There are several medications doctors may recommend to help certain patients prevent atherosclerosis. Beta-blockers and angiotensin-converting enzyme (ACE) inhibitors can help lower blood pressure as well as protect the arteries around a patient's heart in other ways. Antiplatelet medications prevent the blood from forming clots that may create blockages in the arteries. Additionally,patients may take medication to treat other illnesses that can lead to atherosclerosis, such as diabetes. If a doctor has asked a patient to take medications to reduce their risk of atherosclerosis, the patient must take these medications exactly as prescribed. They must not increase or decrease the dose without talking to their doctor.

Monitor And Reduce Blood Pressure And Cholesterol

When an individual's blood pressure is too high, blood flows through the arteries with more pressure than their arteries are designed to handle. This can lead to damaged areas where it is easier for plaques to form and create blockages. Cholesterol is a high-fat substance that sticks to the walls of the arteries. When too much cholesterol builds up in an artery, it can block blood flow and lead to conditions such as heart attack and stroke, as wel las atherosclerosis. Many medications are able to help patients regulate their blood pressure and cholesterol.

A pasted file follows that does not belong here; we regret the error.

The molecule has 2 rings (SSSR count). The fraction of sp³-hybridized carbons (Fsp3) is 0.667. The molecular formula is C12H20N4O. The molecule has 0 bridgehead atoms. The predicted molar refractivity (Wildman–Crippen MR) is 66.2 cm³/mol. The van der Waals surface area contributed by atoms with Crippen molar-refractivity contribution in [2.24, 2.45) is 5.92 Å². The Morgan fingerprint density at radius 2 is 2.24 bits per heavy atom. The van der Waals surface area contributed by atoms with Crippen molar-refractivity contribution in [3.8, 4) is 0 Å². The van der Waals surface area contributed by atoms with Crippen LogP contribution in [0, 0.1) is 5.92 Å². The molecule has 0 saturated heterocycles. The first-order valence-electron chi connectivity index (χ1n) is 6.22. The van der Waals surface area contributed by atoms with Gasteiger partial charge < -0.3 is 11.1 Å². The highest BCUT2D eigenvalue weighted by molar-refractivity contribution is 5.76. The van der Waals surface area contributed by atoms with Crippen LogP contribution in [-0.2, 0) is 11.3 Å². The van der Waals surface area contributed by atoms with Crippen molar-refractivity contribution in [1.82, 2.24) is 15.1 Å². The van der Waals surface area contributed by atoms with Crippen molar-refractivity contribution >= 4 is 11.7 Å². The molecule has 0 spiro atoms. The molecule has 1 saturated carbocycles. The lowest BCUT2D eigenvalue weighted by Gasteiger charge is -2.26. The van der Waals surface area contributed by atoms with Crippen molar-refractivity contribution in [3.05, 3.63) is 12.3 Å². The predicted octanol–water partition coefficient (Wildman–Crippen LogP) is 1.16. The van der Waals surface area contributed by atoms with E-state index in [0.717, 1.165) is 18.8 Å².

Patients can also make lifestyle changes to deal with their blood pressure and cholesterol like getting regular exercise and eating healthy, low-fat foods such as grains, fruits, and vegetables. Thus, these elements are clearly even more important than initially discussed when it comes to preventing conditions such as atherosclerosis. Of course, it is important for individuals, particularly those who have had issues with their cholesterol or blood pressure in the past, to closely monitor their levels. Doctors will likely bring this up with their patients when necessary, but patients may also bring it up themselves if they are concerned.